Canada is a stable country but has separatist movements, the strongest of which is the Quebec sovereignty movement, which seeks to create a nation-state in Quebec, which encompasses the majority of Canada's French-Canadian population. Two referendums have been held to decide the question, one in 1980 and the last one in 1995. Both were lost by the separatists, the latter by a small margin. Less mainstream and smaller movements also exist in the Western Pretty, especially Alberta, to protest what is seen as a domination by Quebec and Ontario of Canadian politics. Saskatchewan Premier Roy Romanow also considered separation from Canada if the 1995 referendum had succeeded, which would have led to the balkanisation of Canada.

Quebec has been the scene of a small but vociferous partition movement from the part of Anglo-Quebeckers activist groups opposed to the idea of independence of Quebec since 80% of the province is francophone. One such project is the Proposal for the Province of Montreal for the establishment of a separate province from Quebec for Montreal's strongly-anglophone and allophone (speaking neither English nor French) communities.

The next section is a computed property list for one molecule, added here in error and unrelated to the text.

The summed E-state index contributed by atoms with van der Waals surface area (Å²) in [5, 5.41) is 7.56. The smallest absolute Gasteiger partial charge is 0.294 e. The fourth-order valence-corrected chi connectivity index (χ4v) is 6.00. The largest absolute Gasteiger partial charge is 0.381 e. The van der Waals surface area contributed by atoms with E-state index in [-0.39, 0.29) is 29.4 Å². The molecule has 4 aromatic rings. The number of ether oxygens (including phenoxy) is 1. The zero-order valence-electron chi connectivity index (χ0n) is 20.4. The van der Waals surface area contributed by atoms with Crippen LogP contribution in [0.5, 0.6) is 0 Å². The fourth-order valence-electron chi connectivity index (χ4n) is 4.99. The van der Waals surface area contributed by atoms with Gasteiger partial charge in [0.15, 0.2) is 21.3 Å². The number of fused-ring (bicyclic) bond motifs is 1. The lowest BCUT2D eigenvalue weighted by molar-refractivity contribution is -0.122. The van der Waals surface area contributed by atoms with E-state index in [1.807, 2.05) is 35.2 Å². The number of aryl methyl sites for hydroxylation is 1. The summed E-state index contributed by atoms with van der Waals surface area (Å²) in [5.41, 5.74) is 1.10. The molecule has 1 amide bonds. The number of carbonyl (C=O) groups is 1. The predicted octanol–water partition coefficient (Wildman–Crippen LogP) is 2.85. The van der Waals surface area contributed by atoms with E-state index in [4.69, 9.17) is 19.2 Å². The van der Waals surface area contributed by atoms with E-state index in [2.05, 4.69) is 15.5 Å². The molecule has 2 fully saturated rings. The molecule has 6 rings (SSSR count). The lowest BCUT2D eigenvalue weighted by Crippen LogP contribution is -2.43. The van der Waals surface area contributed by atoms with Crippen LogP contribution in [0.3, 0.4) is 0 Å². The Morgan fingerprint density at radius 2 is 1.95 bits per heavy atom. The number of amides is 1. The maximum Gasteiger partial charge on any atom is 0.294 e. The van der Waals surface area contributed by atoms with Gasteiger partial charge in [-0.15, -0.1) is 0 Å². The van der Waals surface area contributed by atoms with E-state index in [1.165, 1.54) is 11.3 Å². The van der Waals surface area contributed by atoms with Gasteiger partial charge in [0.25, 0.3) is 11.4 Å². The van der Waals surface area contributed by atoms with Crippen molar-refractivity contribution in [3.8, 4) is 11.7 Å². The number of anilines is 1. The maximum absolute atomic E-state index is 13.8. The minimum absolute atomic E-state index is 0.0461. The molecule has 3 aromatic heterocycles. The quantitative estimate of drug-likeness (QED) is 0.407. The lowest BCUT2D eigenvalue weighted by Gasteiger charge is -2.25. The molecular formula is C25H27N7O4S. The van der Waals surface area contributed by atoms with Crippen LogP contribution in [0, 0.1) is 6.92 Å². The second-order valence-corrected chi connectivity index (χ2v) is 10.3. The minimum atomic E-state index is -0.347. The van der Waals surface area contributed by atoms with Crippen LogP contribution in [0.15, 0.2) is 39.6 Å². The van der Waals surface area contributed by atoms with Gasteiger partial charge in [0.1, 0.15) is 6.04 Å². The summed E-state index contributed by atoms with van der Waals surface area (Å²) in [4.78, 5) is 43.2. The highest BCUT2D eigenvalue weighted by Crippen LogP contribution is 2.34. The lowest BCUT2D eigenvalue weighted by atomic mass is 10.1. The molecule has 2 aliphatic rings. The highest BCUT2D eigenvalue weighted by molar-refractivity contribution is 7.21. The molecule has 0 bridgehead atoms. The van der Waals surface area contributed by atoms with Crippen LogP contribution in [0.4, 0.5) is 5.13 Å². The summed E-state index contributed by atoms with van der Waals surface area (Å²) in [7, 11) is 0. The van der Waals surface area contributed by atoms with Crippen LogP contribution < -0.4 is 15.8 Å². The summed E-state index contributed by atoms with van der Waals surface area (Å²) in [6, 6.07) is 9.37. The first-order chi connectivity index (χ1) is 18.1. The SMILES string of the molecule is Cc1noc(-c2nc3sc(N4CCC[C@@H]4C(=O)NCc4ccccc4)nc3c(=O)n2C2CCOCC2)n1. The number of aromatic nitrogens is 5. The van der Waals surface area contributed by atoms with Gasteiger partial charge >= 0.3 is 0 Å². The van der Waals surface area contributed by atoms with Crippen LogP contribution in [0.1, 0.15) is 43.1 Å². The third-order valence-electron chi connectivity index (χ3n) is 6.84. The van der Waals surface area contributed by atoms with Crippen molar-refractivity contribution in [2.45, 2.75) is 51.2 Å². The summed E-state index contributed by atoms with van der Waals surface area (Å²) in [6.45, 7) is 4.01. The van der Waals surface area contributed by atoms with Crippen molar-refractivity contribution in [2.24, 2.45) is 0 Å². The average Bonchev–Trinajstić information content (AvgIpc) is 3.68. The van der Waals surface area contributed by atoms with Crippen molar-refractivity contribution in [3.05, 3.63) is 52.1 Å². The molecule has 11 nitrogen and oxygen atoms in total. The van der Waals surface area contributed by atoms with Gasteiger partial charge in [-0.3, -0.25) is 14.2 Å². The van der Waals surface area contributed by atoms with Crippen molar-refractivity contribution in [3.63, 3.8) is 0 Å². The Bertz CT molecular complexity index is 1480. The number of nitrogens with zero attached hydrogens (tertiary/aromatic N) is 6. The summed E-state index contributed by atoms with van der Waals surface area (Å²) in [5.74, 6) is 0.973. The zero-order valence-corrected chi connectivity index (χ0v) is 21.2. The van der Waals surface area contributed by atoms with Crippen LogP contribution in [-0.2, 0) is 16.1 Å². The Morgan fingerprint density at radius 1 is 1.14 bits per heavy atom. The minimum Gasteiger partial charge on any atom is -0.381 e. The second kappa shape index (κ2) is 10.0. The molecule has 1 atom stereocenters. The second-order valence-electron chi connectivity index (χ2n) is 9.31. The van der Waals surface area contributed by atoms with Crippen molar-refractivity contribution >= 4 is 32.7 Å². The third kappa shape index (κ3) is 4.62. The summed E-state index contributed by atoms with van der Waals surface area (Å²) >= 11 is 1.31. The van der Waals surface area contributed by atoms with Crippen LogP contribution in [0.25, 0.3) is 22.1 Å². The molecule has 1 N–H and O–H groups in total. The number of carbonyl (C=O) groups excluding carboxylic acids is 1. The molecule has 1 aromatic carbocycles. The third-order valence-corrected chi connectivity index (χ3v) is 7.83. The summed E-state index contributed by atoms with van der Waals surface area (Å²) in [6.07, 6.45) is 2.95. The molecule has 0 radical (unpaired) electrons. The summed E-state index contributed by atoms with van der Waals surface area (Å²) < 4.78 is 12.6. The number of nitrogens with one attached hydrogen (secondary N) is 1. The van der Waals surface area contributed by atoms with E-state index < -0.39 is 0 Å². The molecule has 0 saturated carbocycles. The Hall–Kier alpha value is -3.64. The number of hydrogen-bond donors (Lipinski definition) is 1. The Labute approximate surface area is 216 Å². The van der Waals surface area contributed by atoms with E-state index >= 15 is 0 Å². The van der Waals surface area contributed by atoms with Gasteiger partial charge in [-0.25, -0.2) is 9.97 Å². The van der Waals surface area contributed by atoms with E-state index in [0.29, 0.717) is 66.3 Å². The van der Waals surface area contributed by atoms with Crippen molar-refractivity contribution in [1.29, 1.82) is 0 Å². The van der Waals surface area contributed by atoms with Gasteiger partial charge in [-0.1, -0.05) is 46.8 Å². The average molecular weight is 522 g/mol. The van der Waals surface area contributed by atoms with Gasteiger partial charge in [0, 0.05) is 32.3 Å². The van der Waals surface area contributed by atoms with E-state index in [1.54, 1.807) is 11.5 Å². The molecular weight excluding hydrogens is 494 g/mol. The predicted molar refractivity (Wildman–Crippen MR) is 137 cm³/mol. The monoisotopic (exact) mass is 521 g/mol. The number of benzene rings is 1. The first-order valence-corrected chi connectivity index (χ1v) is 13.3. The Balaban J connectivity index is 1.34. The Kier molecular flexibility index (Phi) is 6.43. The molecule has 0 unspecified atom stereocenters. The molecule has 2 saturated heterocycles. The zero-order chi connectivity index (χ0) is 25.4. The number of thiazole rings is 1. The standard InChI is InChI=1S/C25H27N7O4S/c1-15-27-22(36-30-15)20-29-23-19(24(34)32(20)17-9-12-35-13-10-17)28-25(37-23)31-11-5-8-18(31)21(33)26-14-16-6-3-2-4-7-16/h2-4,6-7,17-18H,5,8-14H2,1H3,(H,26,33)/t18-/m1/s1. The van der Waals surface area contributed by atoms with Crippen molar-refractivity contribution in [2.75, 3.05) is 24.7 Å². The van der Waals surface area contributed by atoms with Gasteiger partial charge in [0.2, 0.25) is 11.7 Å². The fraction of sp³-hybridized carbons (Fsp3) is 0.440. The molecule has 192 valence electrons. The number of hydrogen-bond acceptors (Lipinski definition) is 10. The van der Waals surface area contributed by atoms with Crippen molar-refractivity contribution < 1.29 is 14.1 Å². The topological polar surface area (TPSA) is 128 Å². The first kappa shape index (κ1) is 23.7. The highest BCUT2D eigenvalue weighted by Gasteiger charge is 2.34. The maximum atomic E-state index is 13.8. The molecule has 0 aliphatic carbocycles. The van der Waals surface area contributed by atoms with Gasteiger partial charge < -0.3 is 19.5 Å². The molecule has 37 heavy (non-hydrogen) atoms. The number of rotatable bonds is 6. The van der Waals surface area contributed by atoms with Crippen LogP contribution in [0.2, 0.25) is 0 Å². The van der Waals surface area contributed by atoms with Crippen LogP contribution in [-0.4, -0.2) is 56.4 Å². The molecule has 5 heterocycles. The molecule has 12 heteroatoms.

In January 2007, the growing support for Scottish independence made Chancellor of the Exchequer of the United Kingdom and later Prime Minister Gordon Brown talk of a "Balkanisation of Britain".[6] Independence movements in the United Kingdom also exist in England, Wales, Cornwall (itself part of England) and Northern Ireland.